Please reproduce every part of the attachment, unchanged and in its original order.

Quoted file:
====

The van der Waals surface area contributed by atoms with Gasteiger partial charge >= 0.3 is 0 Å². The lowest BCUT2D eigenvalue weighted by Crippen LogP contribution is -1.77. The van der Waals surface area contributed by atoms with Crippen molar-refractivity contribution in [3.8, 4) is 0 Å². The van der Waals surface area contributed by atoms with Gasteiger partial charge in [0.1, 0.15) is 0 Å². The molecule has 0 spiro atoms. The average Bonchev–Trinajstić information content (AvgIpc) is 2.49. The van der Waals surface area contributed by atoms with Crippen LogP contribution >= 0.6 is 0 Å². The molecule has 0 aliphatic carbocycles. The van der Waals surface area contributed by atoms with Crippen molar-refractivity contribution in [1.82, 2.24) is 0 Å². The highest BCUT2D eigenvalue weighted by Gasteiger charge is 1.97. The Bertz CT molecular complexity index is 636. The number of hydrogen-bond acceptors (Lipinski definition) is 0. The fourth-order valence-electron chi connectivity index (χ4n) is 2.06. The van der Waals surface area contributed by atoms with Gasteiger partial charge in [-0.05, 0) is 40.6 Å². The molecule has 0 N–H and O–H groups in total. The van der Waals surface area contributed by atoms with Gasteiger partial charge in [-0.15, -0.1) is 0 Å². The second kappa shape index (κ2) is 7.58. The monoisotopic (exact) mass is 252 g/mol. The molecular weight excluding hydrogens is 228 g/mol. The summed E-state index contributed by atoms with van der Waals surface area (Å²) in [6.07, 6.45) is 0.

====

The van der Waals surface area contributed by atoms with Gasteiger partial charge >= 0.3 is 0 Å². The lowest BCUT2D eigenvalue weighted by Crippen LogP contribution is -1.77. The van der Waals surface area contributed by atoms with Crippen molar-refractivity contribution in [3.8, 4) is 0 Å². The van der Waals surface area contributed by atoms with Gasteiger partial charge in [0.1, 0.15) is 0 Å². The molecule has 0 spiro atoms. The average Bonchev–Trinajstić information content (AvgIpc) is 2.49. The van der Waals surface area contributed by atoms with Crippen LogP contribution >= 0.6 is 0 Å². The molecule has 0 aliphatic carbocycles. The van der Waals surface area contributed by atoms with Crippen molar-refractivity contribution in [1.82, 2.24) is 0 Å². The highest BCUT2D eigenvalue weighted by Gasteiger charge is 1.97. The Bertz CT molecular complexity index is 636. The number of hydrogen-bond acceptors (Lipinski definition) is 0. The fourth-order valence-electron chi connectivity index (χ4n) is 2.06. The van der Waals surface area contributed by atoms with Gasteiger partial charge in [-0.05, 0) is 40.6 Å². The molecule has 0 N–H and O–H groups in total. The van der Waals surface area contributed by atoms with Gasteiger partial charge in [-0.15, -0.1) is 0 Å². The second kappa shape index (κ2) is 7.58. The monoisotopic (exact) mass is 252 g/mol. The molecular weight excluding hydrogens is 228 g/mol. The summed E-state index contributed by atoms with van der Waals surface area (Å²) in [6.07, 6.45) is 0.